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The Misunderstood Social Security Earnings Test

Social Security’s retirement earnings test is misunderstood and complicated.  Those who claim retirement benefits before Full Retirement Age and continue working have 50 cents withheld for each dollar earned above $17,640.  But, any benefits withheld under the earnings test are effectively credited back with interest once they reach the Full Retirement Age, resulting in a permanent increase in their monthly benefits.  Many view the earnings test as a tax or penalty and thus work less.  Economists and policy makers who want to encourage work at older ages often suggest reforming or eliminating the earnings test.  However, studies show that changing the earnings test impacts not only work but also claiming patterns, as people tend to delay claiming to avoid running afoul of the earnings test.  To the extent that the elimination of the earnings test encourages people to sign up for benefits earlier, workers and their surviving spouse will end up with lower monthly amounts for life.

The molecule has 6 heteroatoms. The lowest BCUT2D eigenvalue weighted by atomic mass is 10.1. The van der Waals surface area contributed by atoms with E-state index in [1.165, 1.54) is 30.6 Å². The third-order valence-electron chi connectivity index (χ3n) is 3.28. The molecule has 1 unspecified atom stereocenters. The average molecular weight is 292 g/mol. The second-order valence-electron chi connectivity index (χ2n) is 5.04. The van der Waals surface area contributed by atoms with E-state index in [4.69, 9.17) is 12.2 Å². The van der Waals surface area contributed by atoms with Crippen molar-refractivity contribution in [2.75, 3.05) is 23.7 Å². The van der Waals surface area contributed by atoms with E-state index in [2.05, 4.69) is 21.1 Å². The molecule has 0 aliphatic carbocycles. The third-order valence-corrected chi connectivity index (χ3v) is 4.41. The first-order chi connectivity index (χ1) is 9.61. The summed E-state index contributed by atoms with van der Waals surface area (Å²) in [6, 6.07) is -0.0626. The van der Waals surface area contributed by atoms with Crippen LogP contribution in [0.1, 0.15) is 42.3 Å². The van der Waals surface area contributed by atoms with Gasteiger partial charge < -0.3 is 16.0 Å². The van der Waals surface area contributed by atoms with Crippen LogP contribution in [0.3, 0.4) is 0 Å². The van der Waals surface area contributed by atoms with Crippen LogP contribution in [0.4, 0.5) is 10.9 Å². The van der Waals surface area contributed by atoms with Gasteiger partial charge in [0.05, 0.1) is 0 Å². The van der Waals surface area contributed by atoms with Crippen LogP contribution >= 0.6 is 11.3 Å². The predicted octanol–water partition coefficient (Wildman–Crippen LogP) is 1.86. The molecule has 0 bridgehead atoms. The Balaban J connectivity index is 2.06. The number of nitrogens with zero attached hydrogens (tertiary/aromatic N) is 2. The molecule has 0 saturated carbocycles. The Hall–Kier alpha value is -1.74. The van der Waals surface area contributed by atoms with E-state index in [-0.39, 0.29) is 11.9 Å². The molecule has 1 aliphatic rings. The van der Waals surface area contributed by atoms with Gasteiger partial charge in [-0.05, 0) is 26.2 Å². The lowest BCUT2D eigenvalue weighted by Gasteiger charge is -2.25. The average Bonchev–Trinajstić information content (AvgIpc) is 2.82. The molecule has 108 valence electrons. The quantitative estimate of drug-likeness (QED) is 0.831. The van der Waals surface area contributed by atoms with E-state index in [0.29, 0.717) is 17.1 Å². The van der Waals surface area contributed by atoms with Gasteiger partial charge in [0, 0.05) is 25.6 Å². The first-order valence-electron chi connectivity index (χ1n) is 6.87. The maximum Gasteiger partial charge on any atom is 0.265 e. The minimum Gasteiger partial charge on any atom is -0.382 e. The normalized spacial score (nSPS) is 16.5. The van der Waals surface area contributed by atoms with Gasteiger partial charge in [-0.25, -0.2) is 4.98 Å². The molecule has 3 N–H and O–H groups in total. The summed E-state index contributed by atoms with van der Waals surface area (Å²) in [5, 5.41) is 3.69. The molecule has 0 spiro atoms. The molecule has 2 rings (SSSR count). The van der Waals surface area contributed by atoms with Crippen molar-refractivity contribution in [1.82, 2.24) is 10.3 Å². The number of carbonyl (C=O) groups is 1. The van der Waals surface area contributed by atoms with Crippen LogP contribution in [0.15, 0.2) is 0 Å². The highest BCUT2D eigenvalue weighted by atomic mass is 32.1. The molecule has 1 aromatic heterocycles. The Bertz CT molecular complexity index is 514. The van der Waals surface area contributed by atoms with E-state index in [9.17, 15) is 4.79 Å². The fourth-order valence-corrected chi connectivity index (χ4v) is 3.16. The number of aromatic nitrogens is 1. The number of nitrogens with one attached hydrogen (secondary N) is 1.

The effect of the earnings test on behavior is summarized in this 2013 paper.  It no longer applies to those over the Full Retirement Age.  In short, the benefits of eliminating it are reduced complexity and some increase in work incentives, but the risk is increased poverty among the very old as workers claim their benefits earlier, which likely explains why the test is still retained by lawmakers.  Read full MarketWatch piece here.

The AMAC Foundation offers a free-to-the-public advisory service to all folks ageing into–or already in–Social Security. This service provides guidance in understanding the complexities of Social Security and the myriad rules and regulations associated with the process for claiming benefits, with NSSA-Certified Social Security Advisors available via email or telephone to discuss options. Learn more about this service via the Foundation’s website.



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